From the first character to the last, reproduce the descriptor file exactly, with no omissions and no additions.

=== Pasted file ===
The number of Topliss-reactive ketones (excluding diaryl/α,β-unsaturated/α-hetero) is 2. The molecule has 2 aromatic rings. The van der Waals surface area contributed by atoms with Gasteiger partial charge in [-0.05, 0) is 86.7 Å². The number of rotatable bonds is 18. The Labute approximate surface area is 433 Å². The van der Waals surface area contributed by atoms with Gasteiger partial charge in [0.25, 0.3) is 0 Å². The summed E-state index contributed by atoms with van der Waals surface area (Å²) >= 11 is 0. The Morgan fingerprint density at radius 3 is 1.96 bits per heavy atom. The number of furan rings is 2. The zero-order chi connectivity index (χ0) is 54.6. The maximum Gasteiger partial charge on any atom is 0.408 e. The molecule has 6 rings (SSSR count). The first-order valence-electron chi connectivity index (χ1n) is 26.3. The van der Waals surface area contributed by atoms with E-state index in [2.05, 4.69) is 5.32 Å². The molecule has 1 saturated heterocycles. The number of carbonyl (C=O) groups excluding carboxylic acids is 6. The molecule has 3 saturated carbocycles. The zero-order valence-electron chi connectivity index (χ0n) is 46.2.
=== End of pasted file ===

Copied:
The number of Topliss-reactive ketones (excluding diaryl/α,β-unsaturated/α-hetero) is 2. The molecule has 2 aromatic rings. The van der Waals surface area contributed by atoms with Gasteiger partial charge in [-0.05, 0) is 86.7 Å². The number of rotatable bonds is 18. The Labute approximate surface area is 433 Å². The van der Waals surface area contributed by atoms with Gasteiger partial charge in [0.25, 0.3) is 0 Å². The summed E-state index contributed by atoms with van der Waals surface area (Å²) >= 11 is 0. The Morgan fingerprint density at radius 3 is 1.96 bits per heavy atom. The number of furan rings is 2. The zero-order chi connectivity index (χ0) is 54.6. The maximum Gasteiger partial charge on any atom is 0.408 e. The molecule has 6 rings (SSSR count). The first-order valence-electron chi connectivity index (χ1n) is 26.3. The van der Waals surface area contributed by atoms with E-state index in [2.05, 4.69) is 5.32 Å². The molecule has 1 saturated heterocycles. The number of carbonyl (C=O) groups excluding carboxylic acids is 6. The molecule has 3 saturated carbocycles. The zero-order valence-electron chi connectivity index (χ0n) is 46.2.